I read The Forgotten Beasts of Eld and the Riddle-Master books in the early '80s with enjoyment, but it was her glorious Winter Rose, from 1996, that turned me into a true fan, and from that point I read each of her nicely sized novels, one every year or two for about 15 years, always with a lovely Kinuko Craft cover, until she slowed down in the past decade or so. But the way things worked out Od Magic (a minor novel) and The Bell of Sealey Head (which I like rather better) are the only two I wrote about. So this is my tribute!

Review of Od Magic

Patricia A. McKillip's latest novel, Od Magic, is not part of a series. But it is one of a consistent set of novels that she puts out, pretty much one per year, tidily sized (about 90,000 words in this case), tidily shaped. In Od Magic there are no bad guys, just temporarily misled people. Which isn't a bad or dishonest thing, really. But in this particular case it does sort of dull the edge of the book.

Od is a legendary female wizard, very long lived but hardly ever seen. Centuries earlier she founded a school of wizardry in Kelior, the capital city of the Kingdom of Numis. Now she appears to a young man in the North named Brenden Vetch, and asks him to go to her school to be the gardener, and to look for the door under the shoe.

I confess I expected a story about Brenden, but this isn't what McKillip was after. Instead she follows a variety of people: Brenden of course, but also the influential wizard of Od's school, Yar; his politically connected lover Ceta; the High Warden's son, another Warden (that is to say, policeman), Arneth Pyt; the King's daughter, Princess Sulys, who is about to be married to a man she doesn't know, a priggish but powerful wizard; and the small-time wizard (small-time? perhaps!) Tyramin and his enigmatic daughter. The story revolves about the King's concern about the potential abilities of Tyramin, who is not under his control, and about Sulys's desire to actually have a chance to know her husband, and moreover her desire to use certain small powers she possesses, and about Yar's concern that his school -- Od's school -- may have become hidebound, too much a tool of the King (even though the King seems for the most part a pretty good King). And also about Brenden Vetch, and his quite remarkable powers, and his connection with certain beings that have long secretly inhabited the kingdom.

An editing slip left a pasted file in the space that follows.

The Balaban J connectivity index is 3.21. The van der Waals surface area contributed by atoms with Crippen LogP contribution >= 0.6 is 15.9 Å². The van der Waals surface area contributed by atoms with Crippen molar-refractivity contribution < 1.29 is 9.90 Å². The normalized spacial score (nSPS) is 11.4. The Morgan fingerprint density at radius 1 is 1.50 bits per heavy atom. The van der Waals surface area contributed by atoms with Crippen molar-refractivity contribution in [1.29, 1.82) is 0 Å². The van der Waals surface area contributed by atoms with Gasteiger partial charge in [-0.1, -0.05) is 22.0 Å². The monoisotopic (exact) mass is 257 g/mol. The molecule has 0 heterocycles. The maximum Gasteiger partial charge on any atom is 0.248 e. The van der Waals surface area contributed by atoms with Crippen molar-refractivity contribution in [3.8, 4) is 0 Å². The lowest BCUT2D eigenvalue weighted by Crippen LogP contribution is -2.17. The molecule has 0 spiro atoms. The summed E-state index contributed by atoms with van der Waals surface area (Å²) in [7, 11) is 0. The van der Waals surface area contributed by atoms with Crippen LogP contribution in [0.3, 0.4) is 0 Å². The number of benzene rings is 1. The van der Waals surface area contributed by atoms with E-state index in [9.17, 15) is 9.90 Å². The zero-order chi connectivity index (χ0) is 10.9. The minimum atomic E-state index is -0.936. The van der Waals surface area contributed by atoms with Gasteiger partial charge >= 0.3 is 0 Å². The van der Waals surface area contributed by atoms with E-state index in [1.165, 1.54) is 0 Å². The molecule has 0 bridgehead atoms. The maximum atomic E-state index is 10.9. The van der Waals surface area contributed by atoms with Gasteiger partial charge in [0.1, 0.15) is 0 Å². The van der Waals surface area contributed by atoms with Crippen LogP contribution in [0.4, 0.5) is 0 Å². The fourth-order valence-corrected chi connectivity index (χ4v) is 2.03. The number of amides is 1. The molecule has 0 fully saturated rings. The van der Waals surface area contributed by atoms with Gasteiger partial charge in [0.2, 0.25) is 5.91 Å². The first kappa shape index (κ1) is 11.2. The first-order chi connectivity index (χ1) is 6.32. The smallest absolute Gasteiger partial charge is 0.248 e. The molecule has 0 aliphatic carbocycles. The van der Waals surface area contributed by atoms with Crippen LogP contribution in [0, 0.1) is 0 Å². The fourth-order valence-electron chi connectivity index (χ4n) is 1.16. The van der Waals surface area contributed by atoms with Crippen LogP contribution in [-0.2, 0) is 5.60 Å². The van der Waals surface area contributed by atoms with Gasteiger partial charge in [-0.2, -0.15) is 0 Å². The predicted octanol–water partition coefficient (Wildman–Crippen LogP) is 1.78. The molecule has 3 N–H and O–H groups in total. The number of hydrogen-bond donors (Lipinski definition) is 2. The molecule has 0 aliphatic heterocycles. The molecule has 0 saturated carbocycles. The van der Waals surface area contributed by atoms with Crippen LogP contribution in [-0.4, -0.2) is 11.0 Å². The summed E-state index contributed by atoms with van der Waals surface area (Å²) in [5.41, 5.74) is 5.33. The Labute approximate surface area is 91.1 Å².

It's all a very nice novel, and always readable, and full of characters you like and root for -- but at the same time it seems a bit inconsequential -- or perhaps the term is "easy". In a way I found this refreshing -- the people really are all trying to do their best, they are just often misguided -- and in all honesty that seems truer than the common evil/good divide. But that said there really isn't much tension in the novel -- or much risk. I enjoyed it, and I think most readers will. But it didn't stay with me.

Locus, September 2004

Another Romance genre anthology has appeared with a fantasy/SF theme: To Weave a Web of Magic. As with the earlier Irresistible Forces, an equal mix of SF writers and Romance writers contribute stories. The best in this book is by Patricia McKillip, "The Gorgon in the Cupboard", about a young painter who unwittingly calls forth the spirit of Medusa. Medusa helps the young man, just a bit, as he rediscovers a formal model of his, fallen on very hard times, and as he learns to see her as a woman, not just a painting to be.

Locus, February 2021

Two more stories in The Book of Dragons, I think, are the very best. “Camouflage”, by Patricia A. McKillip, features a Magical Arts student taking his final exam, and ending up mysteriously in a completely different place and time, where he encounters two women, and sees their dragons, who can rarely be seen, because of their magical camouflage. He has a role here too – which may have something to do with his exam. I’m not telling where and when this test occurs, because it’s part of the fun – but the mix here of magic, time travel, war, and dragons is delicious.